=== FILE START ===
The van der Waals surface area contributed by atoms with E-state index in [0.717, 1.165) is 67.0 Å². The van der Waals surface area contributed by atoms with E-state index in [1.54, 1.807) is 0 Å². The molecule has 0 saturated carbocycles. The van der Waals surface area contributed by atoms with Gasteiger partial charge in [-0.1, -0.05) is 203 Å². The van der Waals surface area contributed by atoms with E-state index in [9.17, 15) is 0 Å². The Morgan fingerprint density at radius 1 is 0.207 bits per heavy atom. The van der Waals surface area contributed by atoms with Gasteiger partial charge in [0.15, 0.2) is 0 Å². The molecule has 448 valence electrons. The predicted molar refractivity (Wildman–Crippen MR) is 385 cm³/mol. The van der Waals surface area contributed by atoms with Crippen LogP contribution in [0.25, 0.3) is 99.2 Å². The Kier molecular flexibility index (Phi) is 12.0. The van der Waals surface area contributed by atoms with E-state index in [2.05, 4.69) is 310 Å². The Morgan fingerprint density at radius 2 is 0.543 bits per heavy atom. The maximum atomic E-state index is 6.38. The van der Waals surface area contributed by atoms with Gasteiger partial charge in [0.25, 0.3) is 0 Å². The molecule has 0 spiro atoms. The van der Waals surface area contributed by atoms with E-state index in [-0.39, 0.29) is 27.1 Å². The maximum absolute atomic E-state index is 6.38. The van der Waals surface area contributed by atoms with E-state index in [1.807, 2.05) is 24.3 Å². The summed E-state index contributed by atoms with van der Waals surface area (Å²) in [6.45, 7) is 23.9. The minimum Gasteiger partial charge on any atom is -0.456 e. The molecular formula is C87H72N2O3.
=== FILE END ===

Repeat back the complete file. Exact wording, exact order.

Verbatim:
The van der Waals surface area contributed by atoms with E-state index in [0.717, 1.165) is 67.0 Å². The van der Waals surface area contributed by atoms with E-state index in [1.54, 1.807) is 0 Å². The molecule has 0 saturated carbocycles. The van der Waals surface area contributed by atoms with Gasteiger partial charge in [-0.1, -0.05) is 203 Å². The van der Waals surface area contributed by atoms with E-state index in [9.17, 15) is 0 Å². The Morgan fingerprint density at radius 1 is 0.207 bits per heavy atom. The van der Waals surface area contributed by atoms with Gasteiger partial charge in [0.15, 0.2) is 0 Å². The molecule has 448 valence electrons. The predicted molar refractivity (Wildman–Crippen MR) is 385 cm³/mol. The van der Waals surface area contributed by atoms with Crippen LogP contribution in [0.25, 0.3) is 99.2 Å². The Kier molecular flexibility index (Phi) is 12.0. The van der Waals surface area contributed by atoms with E-state index in [2.05, 4.69) is 310 Å². The Morgan fingerprint density at radius 2 is 0.543 bits per heavy atom. The maximum atomic E-state index is 6.38. The van der Waals surface area contributed by atoms with Gasteiger partial charge in [0.25, 0.3) is 0 Å². The molecule has 0 spiro atoms. The van der Waals surface area contributed by atoms with E-state index in [-0.39, 0.29) is 27.1 Å². The maximum absolute atomic E-state index is 6.38. The van der Waals surface area contributed by atoms with E-state index in [1.807, 2.05) is 24.3 Å². The summed E-state index contributed by atoms with van der Waals surface area (Å²) in [6.45, 7) is 23.9. The minimum Gasteiger partial charge on any atom is -0.456 e. The molecular formula is C87H72N2O3.